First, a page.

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Canon T7i Review

It seems like more people nowadays are getting a DSLR as their main camera over a traditional point and shoot. And Canon is one of the top DSLR camera brands out there. I’ve been using a Canon Rebel T1i, ever since it came out in 2009.

Now, six versions later and we have the T7i and it has easily become one of my favourite DSLRs.

Design & Hardware


With each new model in the Canon Rebel T series, has brought new features and improved sensors and more. The T7i comes with a 24.2-megapixel sensor. On the top of the device, is where you’ll find the Wi-Fi connection button, mode selector, On/Off/Video switch, ISO, display, control wheel and of course, the shutter button.


The T7i has a 3-inch LCD touchscreen which can swivel and tilt to either face you (in a sort-of selfie mode) or at various angles. It was super simple to switch between modes on the T7i and the camera’s body all black with some grip texture on the front. The design of the T7i is fairly similar to previous models.


On the left side of the device, you’ll find the mic jack and remote port as well as the mini HDMI and micro USB, all these ports are being covered with flaps. The bottom of the camera is where you’ll find the battery and tripod mount. The right side of the T7i has the SD card slot.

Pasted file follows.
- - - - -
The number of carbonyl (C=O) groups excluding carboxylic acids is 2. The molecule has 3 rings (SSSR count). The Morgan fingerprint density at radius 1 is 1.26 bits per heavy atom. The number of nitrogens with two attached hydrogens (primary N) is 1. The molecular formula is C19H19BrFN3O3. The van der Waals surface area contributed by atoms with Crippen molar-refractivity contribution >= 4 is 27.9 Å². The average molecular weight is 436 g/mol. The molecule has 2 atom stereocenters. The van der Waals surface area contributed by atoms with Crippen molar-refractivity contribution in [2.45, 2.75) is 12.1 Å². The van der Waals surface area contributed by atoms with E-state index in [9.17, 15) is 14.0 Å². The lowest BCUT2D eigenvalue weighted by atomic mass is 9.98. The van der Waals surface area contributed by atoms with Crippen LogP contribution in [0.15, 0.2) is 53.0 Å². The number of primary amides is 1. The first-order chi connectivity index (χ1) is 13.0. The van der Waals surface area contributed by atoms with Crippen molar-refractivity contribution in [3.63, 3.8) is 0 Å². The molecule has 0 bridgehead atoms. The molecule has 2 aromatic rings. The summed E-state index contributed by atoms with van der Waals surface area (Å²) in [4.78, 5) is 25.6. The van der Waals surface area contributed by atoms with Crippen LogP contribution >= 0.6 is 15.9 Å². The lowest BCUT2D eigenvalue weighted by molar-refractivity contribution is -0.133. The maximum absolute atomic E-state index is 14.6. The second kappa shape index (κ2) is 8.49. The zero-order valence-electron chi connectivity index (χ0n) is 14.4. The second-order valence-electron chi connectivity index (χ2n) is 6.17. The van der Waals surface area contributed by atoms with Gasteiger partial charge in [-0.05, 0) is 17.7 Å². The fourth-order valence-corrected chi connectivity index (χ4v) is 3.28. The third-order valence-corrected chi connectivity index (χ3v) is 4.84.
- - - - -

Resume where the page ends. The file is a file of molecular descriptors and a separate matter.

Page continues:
The added video mode on the on/off switch makes it so much easier to quickly change to video and start recording. The T7i is slimmer than previous models, which makes it easier to carry around.


The button layout on the T7i is fairly simple and straight-forward, which made it easier to navigate the camera. I did find one minor annoyance with the T7i’s touchscreen, where when I would try to change a setting,

I would have to press the Q button on the screen to then unlock the screen and make changes. This got really annoying, especially when wanting to quickly change settings while trying to capture the perfect shot only to be bogged down by the locked screen.

Other than that, the interface on the screen was fairly simple to use and was responsive.

Camera IMG_20170628_133748.jpg

The photos I took on the T7i looks amazing, there is a ton a detail and colours pop. Even video looks great, even if there is no 4K video support on the T7i, it can only record up to 1080p video at up to 60fps. The T7i also worked well in low-light and night shots.

Because of the new DIGIC 7 image processor and the Dual Pixel CMOS AF, you can expect much clearer and more beautiful pictures from the T7i. The T7i should also be able to focus because of an improved 45-point autofocus system, so everything should be in focus.


The shutter on the T7i is really quick, compared to my aging T1i, it’s a vast improvement but it may not be as much of an improvement coming from a T5i or T6i.

Final Thoughts IMG_20170628_133937.jpg

Overall, I really liked using the T7i, as mentioned earlier, I’ve been using the T1i and after using the T7i, it seems like I’m due for a long overdue upgrade. It’s one of the best DSLRs that I’ve used and should be great for anyone, no matter the photography skill level.


  • Excellent image quality (thanks to the Dual Pixel AF)
  • Good build
  • Easy-to-use interface
  • Wi-Fi & Bluetooth connectivity
  • Great battery life (especially when doing video only)


  • No 4K video
  • Touchscreen issues


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